A Social History of The Media by Asa Briggs and Peter Burke is a fairly comprehensive overview and insight in to the world of media from “Gutenberg to the Internet.” It walks through the historical artifacts, timelines, key persons, advancements, and setbacks from the mid fourteen hundred’s to the twenty-first century. Although, “It was only in the 1920’s that people began to speak of “the media’…” its presence and effect has been felt and ultimately shaped our world for almost six hundred years.
The book reads more like an historical text. It begins with mid fourteen hundreds with the famous Gutenberg press and takes us in the twenty-first century with the explosion of the Internet. It’s a journey that begins with paper and ink that gives freedom of information to all. However, it ultimately ends with taking away the first freedom only to give in its place digital, which gives the most freedom man has ever experienced. Even in countries where media freedom does not exist, its squeezes its way in like water through the cracks of a foundation to ultimately burst the floodgates. The crazy thing is, we are seeing it everyday in high definition. From “Wiki leaks” to scandalous celebrity viral videos, to the toppling of governments it is all from media. And to think the definition or realization of its presence has only existed for less that One hundred years.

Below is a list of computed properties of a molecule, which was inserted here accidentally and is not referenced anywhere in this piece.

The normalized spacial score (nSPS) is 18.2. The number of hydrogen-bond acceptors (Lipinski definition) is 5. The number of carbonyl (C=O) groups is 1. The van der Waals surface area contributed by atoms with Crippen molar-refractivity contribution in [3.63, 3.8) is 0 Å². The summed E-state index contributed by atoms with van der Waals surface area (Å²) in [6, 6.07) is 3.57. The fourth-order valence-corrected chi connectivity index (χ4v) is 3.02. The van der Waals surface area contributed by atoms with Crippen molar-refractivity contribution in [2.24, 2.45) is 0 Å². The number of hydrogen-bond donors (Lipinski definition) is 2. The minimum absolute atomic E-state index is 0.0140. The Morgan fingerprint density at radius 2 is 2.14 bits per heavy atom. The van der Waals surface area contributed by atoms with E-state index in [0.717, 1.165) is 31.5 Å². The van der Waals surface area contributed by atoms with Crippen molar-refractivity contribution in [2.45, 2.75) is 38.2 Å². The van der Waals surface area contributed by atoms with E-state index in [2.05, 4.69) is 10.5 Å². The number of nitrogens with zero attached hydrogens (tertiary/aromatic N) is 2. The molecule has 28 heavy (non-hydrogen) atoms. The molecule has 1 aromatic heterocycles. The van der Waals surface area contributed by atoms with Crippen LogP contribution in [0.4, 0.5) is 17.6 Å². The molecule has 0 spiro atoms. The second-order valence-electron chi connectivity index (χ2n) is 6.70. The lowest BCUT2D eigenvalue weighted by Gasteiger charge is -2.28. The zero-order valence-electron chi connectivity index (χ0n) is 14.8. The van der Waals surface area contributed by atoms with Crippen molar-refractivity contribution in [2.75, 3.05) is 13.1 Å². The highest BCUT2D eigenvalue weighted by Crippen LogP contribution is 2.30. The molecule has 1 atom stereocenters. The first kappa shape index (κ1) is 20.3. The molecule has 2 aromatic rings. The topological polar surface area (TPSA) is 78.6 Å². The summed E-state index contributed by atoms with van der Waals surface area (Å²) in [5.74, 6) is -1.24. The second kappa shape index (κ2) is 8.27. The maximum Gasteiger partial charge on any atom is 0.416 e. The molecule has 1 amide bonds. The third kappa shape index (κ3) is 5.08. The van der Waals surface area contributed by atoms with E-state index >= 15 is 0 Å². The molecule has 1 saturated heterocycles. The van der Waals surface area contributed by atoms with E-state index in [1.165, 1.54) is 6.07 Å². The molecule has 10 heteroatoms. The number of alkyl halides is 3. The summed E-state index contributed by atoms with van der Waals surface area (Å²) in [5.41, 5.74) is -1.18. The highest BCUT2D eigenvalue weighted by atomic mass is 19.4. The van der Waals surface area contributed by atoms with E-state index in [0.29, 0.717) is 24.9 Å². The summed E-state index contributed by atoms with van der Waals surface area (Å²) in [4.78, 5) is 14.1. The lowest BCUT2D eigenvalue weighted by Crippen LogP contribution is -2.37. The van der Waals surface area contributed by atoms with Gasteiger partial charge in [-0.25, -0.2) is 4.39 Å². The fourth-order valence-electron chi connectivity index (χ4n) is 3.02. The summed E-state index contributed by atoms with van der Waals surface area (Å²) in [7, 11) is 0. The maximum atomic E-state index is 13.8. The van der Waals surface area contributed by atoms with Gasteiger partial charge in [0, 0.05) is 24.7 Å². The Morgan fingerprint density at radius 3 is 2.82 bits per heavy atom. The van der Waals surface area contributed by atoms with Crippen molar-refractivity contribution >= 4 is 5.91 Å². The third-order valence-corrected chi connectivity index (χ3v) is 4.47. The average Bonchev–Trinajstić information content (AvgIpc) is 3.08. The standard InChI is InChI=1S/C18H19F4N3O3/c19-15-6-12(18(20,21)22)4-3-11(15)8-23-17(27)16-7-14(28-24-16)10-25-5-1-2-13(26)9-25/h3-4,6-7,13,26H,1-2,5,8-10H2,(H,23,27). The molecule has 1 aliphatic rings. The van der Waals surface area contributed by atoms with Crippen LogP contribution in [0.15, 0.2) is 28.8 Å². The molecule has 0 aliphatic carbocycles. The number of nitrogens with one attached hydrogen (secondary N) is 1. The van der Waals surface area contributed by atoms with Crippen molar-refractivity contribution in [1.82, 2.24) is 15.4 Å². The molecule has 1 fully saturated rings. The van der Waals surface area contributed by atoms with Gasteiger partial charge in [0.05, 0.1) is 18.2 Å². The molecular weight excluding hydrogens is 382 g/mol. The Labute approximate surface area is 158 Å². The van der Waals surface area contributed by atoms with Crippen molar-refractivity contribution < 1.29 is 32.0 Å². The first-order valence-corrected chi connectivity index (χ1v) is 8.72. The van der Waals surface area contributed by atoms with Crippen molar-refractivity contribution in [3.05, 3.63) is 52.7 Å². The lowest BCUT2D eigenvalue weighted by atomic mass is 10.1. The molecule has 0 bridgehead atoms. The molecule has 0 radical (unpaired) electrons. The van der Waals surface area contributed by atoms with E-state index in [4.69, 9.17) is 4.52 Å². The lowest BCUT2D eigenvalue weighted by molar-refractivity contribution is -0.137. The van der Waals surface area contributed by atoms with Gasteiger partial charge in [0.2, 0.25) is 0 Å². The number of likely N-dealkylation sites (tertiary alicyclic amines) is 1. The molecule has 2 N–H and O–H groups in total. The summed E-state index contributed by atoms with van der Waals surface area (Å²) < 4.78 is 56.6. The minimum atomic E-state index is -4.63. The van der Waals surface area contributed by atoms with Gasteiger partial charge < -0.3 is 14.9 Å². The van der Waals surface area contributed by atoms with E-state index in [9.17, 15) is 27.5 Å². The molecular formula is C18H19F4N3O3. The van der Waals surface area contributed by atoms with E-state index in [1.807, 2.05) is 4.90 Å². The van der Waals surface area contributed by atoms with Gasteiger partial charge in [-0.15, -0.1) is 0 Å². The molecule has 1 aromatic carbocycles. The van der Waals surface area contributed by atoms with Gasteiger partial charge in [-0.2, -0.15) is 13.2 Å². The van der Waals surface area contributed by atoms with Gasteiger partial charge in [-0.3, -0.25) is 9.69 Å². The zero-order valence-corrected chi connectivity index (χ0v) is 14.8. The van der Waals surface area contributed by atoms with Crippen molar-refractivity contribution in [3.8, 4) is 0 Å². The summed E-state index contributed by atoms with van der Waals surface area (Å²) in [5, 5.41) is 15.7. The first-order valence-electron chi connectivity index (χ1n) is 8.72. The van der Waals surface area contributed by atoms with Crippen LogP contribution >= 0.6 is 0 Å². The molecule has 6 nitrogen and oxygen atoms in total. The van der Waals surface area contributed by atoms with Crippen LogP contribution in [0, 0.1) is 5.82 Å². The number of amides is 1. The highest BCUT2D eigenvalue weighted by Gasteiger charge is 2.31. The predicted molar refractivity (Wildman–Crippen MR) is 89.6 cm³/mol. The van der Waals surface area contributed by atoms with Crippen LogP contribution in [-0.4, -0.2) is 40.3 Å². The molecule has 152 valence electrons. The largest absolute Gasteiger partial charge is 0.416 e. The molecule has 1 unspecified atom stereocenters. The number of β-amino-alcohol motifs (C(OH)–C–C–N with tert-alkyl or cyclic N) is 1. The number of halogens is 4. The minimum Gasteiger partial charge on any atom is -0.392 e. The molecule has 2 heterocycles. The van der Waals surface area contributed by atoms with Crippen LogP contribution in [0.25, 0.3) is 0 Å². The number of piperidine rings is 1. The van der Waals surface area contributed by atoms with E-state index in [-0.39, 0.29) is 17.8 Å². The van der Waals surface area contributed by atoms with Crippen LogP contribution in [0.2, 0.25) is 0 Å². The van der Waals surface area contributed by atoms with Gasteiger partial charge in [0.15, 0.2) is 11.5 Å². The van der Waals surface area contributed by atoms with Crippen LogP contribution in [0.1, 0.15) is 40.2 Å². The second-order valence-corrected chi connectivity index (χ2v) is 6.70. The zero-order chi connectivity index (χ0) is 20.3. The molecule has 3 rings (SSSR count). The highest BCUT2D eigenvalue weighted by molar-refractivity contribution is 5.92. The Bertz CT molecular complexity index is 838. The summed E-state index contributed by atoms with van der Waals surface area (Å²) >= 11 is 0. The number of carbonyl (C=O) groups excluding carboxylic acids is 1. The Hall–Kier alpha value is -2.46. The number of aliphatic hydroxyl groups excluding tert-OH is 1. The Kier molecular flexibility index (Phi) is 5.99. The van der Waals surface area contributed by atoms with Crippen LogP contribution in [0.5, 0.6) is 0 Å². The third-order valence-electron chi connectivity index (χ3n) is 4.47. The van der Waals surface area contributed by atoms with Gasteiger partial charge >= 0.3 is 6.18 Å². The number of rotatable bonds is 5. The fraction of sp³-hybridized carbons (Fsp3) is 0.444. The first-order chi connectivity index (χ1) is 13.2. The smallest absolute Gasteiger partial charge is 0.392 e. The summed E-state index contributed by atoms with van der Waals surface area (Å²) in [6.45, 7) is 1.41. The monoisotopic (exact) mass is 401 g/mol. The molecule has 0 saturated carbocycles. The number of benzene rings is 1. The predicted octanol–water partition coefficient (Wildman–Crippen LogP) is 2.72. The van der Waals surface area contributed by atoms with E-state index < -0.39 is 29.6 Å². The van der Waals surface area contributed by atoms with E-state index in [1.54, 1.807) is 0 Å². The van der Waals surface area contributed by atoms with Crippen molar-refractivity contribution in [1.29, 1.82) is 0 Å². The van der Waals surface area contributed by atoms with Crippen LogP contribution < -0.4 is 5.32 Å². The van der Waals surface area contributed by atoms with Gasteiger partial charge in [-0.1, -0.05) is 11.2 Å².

For me the book was more than an historical journey of how and why something like media began. Although, I find the history fascinating and exhilerating. As well, I also love the fact that media has always been “social”. Meaning it has and is by the people, of the people, and for the people. Although its form has changed from paper to digital, its purpose and essence has not, delivery of information has not.
The main idea that this book proposed, that I had never pondered, was how media has been affected from outside elements that are not seemingly related. The question is usually how or why has media changed or affected something or someone. But this book looked at the opposite perspective. In chapters four, five, and six is where most of the affect is discussed. From railways (transportation) and industry to shipping, communication, and entertainment, these five areas have most affected media. Interestingly enough, most of the change has happened in the last one hundred years. All of these areas are connected in that one opens the door for the other. Because railways were the gateway to change in media, the Novell headquarter offices in Silicon Valley were decorated with “paintings of great American locomotives.” This showing the connection and affect from media past and present. Media usually drives change, but this book shows the opposite.
One last statement that I found odd but strangely agreeable was found during the print revolution (mid 1400’s to late 1700’s): “in contrast (to the fast expansion and acceptance of media), print was slow to penetrate Russia and the Orthodox Christian world…” This was in part due to illiteracy that was common of many church attendees of the era. I find it agreeable and of no surprise because it seems that the church always seems to lag in advancement, even of its cause (the Good News). However, the church should be championing a new opportunity to further its mission (Good News), but is hindered not by the message but by methodology. Once again external affects upon media.